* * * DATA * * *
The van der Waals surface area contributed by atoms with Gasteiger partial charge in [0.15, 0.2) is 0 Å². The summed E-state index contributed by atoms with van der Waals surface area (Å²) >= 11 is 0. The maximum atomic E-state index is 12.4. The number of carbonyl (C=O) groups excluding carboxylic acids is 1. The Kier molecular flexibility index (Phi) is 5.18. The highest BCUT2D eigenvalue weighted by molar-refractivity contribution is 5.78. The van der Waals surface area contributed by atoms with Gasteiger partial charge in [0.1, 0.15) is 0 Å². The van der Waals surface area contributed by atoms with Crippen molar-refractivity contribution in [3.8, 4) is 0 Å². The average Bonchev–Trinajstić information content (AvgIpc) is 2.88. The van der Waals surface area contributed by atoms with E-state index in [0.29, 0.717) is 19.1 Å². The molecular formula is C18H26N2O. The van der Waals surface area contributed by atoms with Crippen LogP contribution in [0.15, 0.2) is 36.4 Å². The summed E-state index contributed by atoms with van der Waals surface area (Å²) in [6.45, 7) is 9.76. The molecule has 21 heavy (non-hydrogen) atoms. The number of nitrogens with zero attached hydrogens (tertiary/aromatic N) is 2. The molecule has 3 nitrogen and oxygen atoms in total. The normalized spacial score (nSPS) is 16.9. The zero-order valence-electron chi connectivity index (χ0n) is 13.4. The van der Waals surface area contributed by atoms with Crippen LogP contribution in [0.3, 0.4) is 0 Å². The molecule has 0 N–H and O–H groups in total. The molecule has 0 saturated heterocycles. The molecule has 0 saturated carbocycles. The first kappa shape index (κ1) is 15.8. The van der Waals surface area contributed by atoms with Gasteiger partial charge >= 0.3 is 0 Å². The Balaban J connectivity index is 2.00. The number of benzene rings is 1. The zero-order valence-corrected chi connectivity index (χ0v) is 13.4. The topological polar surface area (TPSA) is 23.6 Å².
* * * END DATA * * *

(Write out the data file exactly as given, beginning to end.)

The van der Waals surface area contributed by atoms with Gasteiger partial charge in [0.15, 0.2) is 0 Å². The summed E-state index contributed by atoms with van der Waals surface area (Å²) >= 11 is 0. The maximum atomic E-state index is 12.4. The number of carbonyl (C=O) groups excluding carboxylic acids is 1. The Kier molecular flexibility index (Phi) is 5.18. The highest BCUT2D eigenvalue weighted by molar-refractivity contribution is 5.78. The van der Waals surface area contributed by atoms with Gasteiger partial charge in [0.1, 0.15) is 0 Å². The van der Waals surface area contributed by atoms with Crippen molar-refractivity contribution in [3.8, 4) is 0 Å². The average Bonchev–Trinajstić information content (AvgIpc) is 2.88. The van der Waals surface area contributed by atoms with E-state index in [0.29, 0.717) is 19.1 Å². The molecular formula is C18H26N2O. The van der Waals surface area contributed by atoms with Crippen LogP contribution in [0.15, 0.2) is 36.4 Å². The summed E-state index contributed by atoms with van der Waals surface area (Å²) in [6.45, 7) is 9.76. The molecule has 21 heavy (non-hydrogen) atoms. The number of nitrogens with zero attached hydrogens (tertiary/aromatic N) is 2. The molecule has 3 nitrogen and oxygen atoms in total. The normalized spacial score (nSPS) is 16.9. The zero-order valence-electron chi connectivity index (χ0n) is 13.4. The van der Waals surface area contributed by atoms with Crippen LogP contribution in [0.3, 0.4) is 0 Å². The molecule has 0 N–H and O–H groups in total. The molecule has 0 saturated heterocycles. The molecule has 0 saturated carbocycles. The first kappa shape index (κ1) is 15.8. The van der Waals surface area contributed by atoms with Gasteiger partial charge >= 0.3 is 0 Å². The Balaban J connectivity index is 2.00. The number of benzene rings is 1. The zero-order valence-corrected chi connectivity index (χ0v) is 13.4. The topological polar surface area (TPSA) is 23.6 Å².